Last month, the world celebrated Earth Day with a promise to #EndPlasticPollution. And while cutting down on single use items like plastic bags or bottles (in 2016, single use plastic bottles amounted to 480 bottles sold globally) may go a long way to reduce plastic waste, others have found novel ways to make plastic waste useful.
These are just five ways that plastic waste can be put to good use.
1. Plastic Waste = Stronger Asphalt
Earlier this year, a study looked at how plastic can be added to asphalt mixtures to augment the paving of Ghana’s roads, effectively addressing two of the country’s most pressing challenges. The study posits that, with the capital Accra producing an average of 3,000 metric tons (three million kilograms) of trash daily, using plastic to fix the country’s many pothole-ridden roads can simultaneously reduce the massive amount of trash on Accra’s streets.
While this proposal may seem novel in Accra, the West African city is not the only one looking to plastic for smoother driving. In 2016, India’s state-owned Clean Kerala Company announced an initiative to buy plastic waste from citizens and then use that plastic for road construction in Kerala.
The Kerala government went on to mandate that every municipality within the state use recycled plastic in at least 10 percent of roads laid in its jurisdiction. According to Amole Bale, Assistant Professor in the Department of Chemical Engineering at Bharati Vidyapeeth Deemed University, including plastic in road paving mixtures can decrease moisture absorptive capacity, improve compressive strength and flexural strength, and make the roads twice as strong as normal roads.
2. Plastic Bottle Homes
On the other side of the pond in Panama, a 2016 project led by Robert Bezeau aimed to build 120 homes completely from discarded plastic bottles. The idea, which stemmed from an environmentally-conscious decision on the part of Bezeau to address the difficulty of breaking down plastic, was implemented in Panama’s Boco del Drago and promised eco-friendly and disaster-resistant homes to residents.
Each home was constructed using approximately 14,000 plastic bottles fastened within mesh metal cages, which provide natural insulation and flexible walls, meaning the houses only sway rather than crumble in case of an earthquake. Bezeau even proposed that should a tsunami hit, the plastic homes can even be used as rafts due to their buoyancy.
3. Recycled Plastic Brick Shelters
In Colombia, Conceptos Plásticos (Plastic Concepts), founded in 2011, spent years experimenting with plastic bricks before building a set of temporary shelters out of recycled plastic brick in the southwest Colombian City of Guapi. The shelters served as homes for 42 families who were displaced due to armed conflict. The project was completed in 28 days and used more than 200 tons of recycled plastic in 2017.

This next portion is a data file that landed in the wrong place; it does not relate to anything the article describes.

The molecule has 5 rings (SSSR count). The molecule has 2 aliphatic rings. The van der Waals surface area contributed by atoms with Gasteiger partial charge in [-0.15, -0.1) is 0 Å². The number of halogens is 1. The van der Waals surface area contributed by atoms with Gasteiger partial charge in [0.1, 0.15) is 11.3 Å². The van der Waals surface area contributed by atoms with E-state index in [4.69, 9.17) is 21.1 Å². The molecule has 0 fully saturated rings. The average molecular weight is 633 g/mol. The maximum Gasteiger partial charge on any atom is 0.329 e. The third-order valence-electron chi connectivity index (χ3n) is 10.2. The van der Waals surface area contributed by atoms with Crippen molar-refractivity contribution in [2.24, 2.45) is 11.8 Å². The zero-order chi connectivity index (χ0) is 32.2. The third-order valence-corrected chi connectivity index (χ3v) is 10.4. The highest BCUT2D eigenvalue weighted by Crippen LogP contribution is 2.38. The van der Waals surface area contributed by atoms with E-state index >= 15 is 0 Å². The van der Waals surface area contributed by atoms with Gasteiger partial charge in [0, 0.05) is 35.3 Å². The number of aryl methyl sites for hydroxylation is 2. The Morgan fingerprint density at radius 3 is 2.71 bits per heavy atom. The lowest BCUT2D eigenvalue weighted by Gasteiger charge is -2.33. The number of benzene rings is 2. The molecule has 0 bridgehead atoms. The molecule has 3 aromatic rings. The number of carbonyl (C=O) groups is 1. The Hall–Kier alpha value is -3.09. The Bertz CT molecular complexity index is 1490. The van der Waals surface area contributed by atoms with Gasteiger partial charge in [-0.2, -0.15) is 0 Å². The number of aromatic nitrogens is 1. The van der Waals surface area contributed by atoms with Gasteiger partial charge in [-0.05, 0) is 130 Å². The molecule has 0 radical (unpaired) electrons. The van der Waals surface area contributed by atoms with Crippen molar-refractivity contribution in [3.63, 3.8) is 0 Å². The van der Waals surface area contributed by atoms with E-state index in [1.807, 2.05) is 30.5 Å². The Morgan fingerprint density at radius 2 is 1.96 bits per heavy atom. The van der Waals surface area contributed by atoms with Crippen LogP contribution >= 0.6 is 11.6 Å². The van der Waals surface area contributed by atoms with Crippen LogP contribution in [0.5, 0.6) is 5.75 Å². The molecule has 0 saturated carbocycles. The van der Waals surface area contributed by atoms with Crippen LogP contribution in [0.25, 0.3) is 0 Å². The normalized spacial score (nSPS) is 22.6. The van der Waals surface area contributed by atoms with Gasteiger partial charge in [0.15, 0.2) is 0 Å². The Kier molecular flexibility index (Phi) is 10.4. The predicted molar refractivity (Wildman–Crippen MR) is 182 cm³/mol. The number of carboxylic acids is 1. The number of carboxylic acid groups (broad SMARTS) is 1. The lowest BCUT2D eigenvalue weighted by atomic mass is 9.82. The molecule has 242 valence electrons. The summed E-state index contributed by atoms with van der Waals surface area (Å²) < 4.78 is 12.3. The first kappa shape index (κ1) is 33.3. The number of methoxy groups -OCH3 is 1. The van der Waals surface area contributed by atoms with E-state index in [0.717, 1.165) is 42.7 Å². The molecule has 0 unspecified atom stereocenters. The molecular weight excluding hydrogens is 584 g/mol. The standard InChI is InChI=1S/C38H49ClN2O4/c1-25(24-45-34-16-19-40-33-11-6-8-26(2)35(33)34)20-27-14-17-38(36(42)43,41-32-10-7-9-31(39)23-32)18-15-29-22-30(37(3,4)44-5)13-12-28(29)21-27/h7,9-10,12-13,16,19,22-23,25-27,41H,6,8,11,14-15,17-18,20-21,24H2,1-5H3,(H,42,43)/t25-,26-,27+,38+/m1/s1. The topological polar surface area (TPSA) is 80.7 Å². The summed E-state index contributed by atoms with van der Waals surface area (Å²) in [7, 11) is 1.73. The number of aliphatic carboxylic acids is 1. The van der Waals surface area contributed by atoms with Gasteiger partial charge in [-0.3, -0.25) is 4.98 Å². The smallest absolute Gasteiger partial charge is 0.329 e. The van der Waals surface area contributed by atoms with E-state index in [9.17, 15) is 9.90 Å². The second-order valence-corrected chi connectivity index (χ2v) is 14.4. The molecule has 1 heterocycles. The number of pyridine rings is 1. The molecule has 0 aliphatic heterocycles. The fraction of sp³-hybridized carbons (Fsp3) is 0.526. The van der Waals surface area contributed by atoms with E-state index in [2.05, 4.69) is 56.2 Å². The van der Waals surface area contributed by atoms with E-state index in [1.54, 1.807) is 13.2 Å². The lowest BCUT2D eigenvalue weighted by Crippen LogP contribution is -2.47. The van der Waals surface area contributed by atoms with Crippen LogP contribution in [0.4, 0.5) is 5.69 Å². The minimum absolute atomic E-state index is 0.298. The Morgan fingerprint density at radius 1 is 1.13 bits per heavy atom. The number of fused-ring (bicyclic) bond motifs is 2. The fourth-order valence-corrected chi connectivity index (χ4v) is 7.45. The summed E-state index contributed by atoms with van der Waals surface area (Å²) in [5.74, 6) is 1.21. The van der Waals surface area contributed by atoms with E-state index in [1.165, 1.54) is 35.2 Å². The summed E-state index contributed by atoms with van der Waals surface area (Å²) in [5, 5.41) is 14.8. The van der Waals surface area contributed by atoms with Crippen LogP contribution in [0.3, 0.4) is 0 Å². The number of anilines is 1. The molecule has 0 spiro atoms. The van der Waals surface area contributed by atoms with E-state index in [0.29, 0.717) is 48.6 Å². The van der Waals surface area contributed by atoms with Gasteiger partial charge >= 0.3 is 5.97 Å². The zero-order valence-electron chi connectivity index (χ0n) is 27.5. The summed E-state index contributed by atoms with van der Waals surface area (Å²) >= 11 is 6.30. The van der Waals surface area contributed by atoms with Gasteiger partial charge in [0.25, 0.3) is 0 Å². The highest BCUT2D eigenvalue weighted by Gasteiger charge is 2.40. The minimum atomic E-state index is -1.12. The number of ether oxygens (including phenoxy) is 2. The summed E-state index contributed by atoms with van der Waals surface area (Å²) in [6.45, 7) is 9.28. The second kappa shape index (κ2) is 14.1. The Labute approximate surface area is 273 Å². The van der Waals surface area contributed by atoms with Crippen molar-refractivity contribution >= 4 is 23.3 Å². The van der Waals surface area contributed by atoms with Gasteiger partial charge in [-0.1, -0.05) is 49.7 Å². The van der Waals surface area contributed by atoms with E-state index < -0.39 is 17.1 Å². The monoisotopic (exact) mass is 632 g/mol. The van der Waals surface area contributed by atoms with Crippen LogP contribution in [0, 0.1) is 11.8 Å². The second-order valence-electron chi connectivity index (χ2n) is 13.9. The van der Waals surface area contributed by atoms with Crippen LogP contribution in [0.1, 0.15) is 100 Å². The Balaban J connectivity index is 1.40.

The company’s decision to make the bricks out of used plastic rather than new plastic doubled the challenge for Conceptos Plásticos, which used discarded plastic from recyclers and factories. The plastic was melted and emptied into a mold similar to that used for clay bricks, to create three-kilo (6.6 pound) bricks.The bricks were then assembled like LEGO pieces to create buildings up to two stories high. Because of how they are assembled, the bricks insulate heat, are thermoacoustic and earthquake-resistant – key for a country like Colombia, which has high levels of seismic activity.
4. Plastic-Reinforced Concrete
The second most used material on the planet after water, concrete is responsible for 4.5% of global carbon emissions. The increased usage of concrete poses two main problems globally: the number of deaths in the construction industry and its contribution to carbon emissions.
Late last year, undergraduate and graduate students at MIT came up with a solution that simultaneously addresses carbon emissions from concrete and plastic waste: concrete reinforced with radiated plastic. Using plastic bottles usually used for soda or water bottles, the researchers pulverized plastic flakes with gamma rays until they were ground into powder. They then added them to concrete mix, creating concrete that is stronger than the ready-mix concrete used around the world today.
The researchers also found that emissions produced by the concrete were reduced by about 0.0675% for the sample that they worked with – a reduction that came from swapping a mere 1.5% of concrete without plastic with concrete mixed with radiated plastic.
5. Plastic Blankets To Warm The Homeless
In 2015, a group of elderly women in the American State of Tennessee turned over 10,000 discarded plastic bags into sleeping mats for the homeless. The ladies, who meet regularly at the Second Baptist Church in Union City and go by the moniker the “Tennessee Bag Ladies, crocheted over 165 mattresses over two years.
The ladies cut donated plastic bags into strips and tie them together to create a plastic yarn, which they then crochet together to make a sleeping mattress – a process which takes up to two weeks.
Janice Akin, a 66-year-old member of the Tennessee Bag Ladies, told ABC that it makes them “feel really blessed to be able to do this. “I know it doesn’t sound like much, but it’s a good feeling to know you’re helping someone — even if just a little bit.”